How to Say “No” the Polite Way

If there are two immutable truths known to every New Yorker, they are these: 1) let the people off the train before you get on and 2) never take an unmarked car home from the airport.


Of course there are times when you’ve just flown from SFO to JFK with a two-year-old and your flight was delayed and you don’t feel like waiting in the taxi stand line (it exists for a reason!) and the people purporting to be with Uber are so eager that you get in the car with them anyway, even though they probably don’t work for Uber.

Last night I was charged double the standard cab fare. Here’s the part that bothers me: I didn’t say anything. Heck, I even tipped the guy 15%! I knew this was going to happen. This is what happens when you get in an unmarked car and don’t ask about price beforehand. While my driver was making small talk about how many kids he has, I spent the whole ride planning out what I was going to say when he overcharged me (“What? I fly through JFK all the time and have never been charged more than X.”) I don’t care about the money. I figure cab drivers probably need it more than I do. But I’m notoriously bad at speaking up and when the time came, I just froze.

Not a big deal? I’ve got you another one. Last year on my way to church a man on the train insisted that I take his seat. I didn’t want to. I declined once, he insisted adamantly, and I sat down. Still unperturbed? He followed me off the train and took my stroller from me, carrying Zoe up the stairs still without a firm “no” from me. I’ve had help on subway stairs many times. This wasn’t it. Then he followed me all the way to church asking me increasingly personal and inappropriate questions, like where was my boyfriend, was I happily married, and topping it all of with a dogged insistence on my phone number.

And through all of this, did I say “no?” Did I give any indication at all that I was uncomfortable? On the contrary, I answered every single one of his questions. I’m not an idiot. I know intellectually the thing is to say “no.” And I couldn’t do it. I dodged out of the phone number question, but only by helping him find me on Facebook. Great move, right? From this poor guy’s perspective, he had every reason to believe I was encouraging him.

I could say something about how hard it is to be a woman or about how that man should have known that his behavior was uncalled for, but that would be a misdiagnosis of the problem. Obviously I’ve never been taught how to be assertive with strangers, but it runs deeper than that. The problem is that I, like so many other people, have been trained to please others. This ranges from saying “please” and “thank you,” to giggling when someone compliments me, to hugging family members on command. Seems like innocent stuff, but think about where it leads before asking it of your children. This habit is so deeply ingrained and so addictive that I don’t say anything in these varied circumstances because I am afraid of hurting someone’s feelings.¬†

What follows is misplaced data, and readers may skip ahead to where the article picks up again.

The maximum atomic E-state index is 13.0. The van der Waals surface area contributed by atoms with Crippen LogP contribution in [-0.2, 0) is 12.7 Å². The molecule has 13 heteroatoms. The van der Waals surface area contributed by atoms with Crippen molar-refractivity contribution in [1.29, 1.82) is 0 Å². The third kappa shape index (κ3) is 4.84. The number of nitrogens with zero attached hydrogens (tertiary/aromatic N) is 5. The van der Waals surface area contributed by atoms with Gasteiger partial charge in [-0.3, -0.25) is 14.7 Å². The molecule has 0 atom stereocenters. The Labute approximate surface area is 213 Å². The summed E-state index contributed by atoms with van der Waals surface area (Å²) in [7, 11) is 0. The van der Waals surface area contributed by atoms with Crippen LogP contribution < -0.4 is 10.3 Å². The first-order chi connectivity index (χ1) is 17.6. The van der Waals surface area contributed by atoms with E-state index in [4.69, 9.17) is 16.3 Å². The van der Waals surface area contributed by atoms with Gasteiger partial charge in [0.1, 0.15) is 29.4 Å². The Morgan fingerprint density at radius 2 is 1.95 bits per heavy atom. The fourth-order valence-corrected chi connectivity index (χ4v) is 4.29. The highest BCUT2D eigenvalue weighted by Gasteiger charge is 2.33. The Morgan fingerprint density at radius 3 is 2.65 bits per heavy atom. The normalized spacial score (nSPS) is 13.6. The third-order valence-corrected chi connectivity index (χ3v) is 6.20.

That’s insane. True crazy talk. Of course I’m not aware of it at the time. In the moment, all I know is that I freeze up. But this is why. I’m too focused on finding the right words. I don’t think I’m worth it. My free agency or money or time is not worth a complete stranger’s momentary discomfort.

This may seem like an odd answer because there are times I have been completely unaffected by pressure. Saying no to alcohol in college. Saying no to my husband or my parents (… Actually I probably do that too much). I can’t explain why it surfaces more in some circumstances than others, but it helps to be aware of this and not beat myself up on the times that I choke.

This deep addiction to people-pleasing also impacts the way I interact with friends. Oftentimes I have a particular insight that could greatly benefit someone I care about, transform the entire way they raise their children or the way they approach marriage, but I don’t say anything out of the fear of offending them. Great reason to withhold the secret to happiness, am I right?

There is no way to say “no” without hurting someone. Not unless you want to live out the rest of your life shackled to the demands of other people.

It’s a miserable way to live and can only be changed with practice. I’m moving to a deeper level of honesty with my friends and I figure the $60 I burned last night was the training cost. Who else is with me?

Advertisements

Leave a Reply

Fill in your details below or click an icon to log in:

WordPress.com Logo

You are commenting using your WordPress.com account. Log Out / Change )

Twitter picture

You are commenting using your Twitter account. Log Out / Change )

Facebook photo

You are commenting using your Facebook account. Log Out / Change )

Google+ photo

You are commenting using your Google+ account. Log Out / Change )

Connecting to %s